Thien Nguyen

One of the weirdest pedagogical experiences I get to have:  students who don't believe me.  Who come to me with a question for which I provide an answer, and then tell me I'm wrong.  Just for the record, because I have no problem confessing ignorance when I don't have answers, I am not actually wrong a lot. (LOL!! Don't ask my mom about this!) And since we're "on the record" I should also say that when I recognize that a question appears to require a subjective response I situate my feedback in context.  When these things don't work, I will say something like this:  "Student, pretend I am your client.  I just asked you for 5 widgets.  Give me the widgets or you won't be paid." or "GREAT!  I'm glad you love it printed with the 5 filter; you can put that on your refrigerator and now make one for me."

You might ask:  WTF with all this clap-trap about teaching when I'm posting awesome photos by one of my students?  Um.  Yeah.  Thien's been a pretty tough nut.  From happily stating in critique of others' efforts: "I don't like any of it."  to telling me I'm wrong about what a print should look like, to not getting stuff done on time because it's just his little way...this list could be extended, but you get the idea.  Thing is, he has also been one of the most rewarding students I've had in years.  

The dude is "ON."  Always thinking, always assessing, exploring, trying new things.  He wants to talk about stuff and he likes arguing and being challenged...he is actually looking for answers.  He's got his own style, and his own ideas which are complex and in constant flux.  And yeah, he has been critical of others' photos, but he also turns that critical eye onto his own work, and in my opinion, with really amazing results.  Furthermore, this quarter his prints have been golden, and he is developing his own photographic vision and style...I'm putting some of his work below.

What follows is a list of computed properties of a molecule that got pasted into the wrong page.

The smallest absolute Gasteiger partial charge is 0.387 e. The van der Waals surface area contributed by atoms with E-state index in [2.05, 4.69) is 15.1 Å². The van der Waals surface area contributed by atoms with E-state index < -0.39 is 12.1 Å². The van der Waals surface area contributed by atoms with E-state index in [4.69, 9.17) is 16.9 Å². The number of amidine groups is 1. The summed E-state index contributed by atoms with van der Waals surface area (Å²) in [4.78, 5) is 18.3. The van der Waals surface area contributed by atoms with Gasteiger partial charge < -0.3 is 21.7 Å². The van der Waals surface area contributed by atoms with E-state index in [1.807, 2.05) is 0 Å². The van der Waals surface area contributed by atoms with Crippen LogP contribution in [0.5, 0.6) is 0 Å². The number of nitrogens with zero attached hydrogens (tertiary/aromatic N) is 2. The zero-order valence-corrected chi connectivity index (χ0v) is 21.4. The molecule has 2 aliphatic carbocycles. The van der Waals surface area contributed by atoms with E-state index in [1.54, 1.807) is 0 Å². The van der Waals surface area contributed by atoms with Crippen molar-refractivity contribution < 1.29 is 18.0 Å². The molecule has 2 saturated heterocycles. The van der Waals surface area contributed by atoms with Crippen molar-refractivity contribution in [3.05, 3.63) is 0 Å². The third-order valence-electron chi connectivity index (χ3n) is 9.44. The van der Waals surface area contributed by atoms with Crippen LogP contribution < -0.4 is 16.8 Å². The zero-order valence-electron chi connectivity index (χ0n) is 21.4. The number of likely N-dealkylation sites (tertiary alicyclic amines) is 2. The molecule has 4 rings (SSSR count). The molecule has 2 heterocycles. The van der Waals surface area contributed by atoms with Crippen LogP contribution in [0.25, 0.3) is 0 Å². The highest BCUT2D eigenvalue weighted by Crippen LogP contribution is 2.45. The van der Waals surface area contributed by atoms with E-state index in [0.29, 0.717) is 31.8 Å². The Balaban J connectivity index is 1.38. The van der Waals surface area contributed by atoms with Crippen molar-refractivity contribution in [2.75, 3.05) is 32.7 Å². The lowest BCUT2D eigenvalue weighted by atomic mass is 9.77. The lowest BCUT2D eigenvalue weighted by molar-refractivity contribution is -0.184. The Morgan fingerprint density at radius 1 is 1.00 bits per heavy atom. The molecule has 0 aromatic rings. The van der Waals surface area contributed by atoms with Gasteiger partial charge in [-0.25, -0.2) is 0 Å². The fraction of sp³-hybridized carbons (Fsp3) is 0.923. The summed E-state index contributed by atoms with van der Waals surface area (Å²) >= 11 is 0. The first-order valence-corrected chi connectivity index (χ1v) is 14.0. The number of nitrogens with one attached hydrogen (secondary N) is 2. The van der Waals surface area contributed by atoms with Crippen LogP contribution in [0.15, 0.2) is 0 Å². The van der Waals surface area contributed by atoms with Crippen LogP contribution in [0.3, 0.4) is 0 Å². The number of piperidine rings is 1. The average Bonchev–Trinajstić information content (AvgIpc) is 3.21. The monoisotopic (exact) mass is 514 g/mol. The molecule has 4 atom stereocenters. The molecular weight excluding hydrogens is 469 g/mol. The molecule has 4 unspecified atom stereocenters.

What I like the best about Thien's photos is that they are peculiar, unnatural somehow, surreal.   His use of fingers and legs as primary touch-points, the shapes he creates with bodies, and what's missing are all features that interest me about the photos and that leave me feeling that I've been allowed a glimpse into a privately coded universe where things are just half-a-bubble off.  I also love his attention to light, and his sense of overall composition.  If you would like to see more of Thien's work, you can check out his Flickr page!

Michael Todea

So last night I wrote that my students were really inspiring me right now.   After creating that post here on Ruminations, I began scanning Michael Todea's photos so that I could show them to future students for the "Image and Text" assignment, and thought it would be great to post my student work here. 

Michael did this incredible series of Macro shots.  One of the things he did that was really awesome, was that below his photos he also pinned a little baggie to the wall that contained all the tiny text scraps he'd shot with.  It was wonderful because it gave a real sense of the degree of magnification.  The asterisk, for example, was so miniscule that I might never have even seen it if it had been just loose somewhere.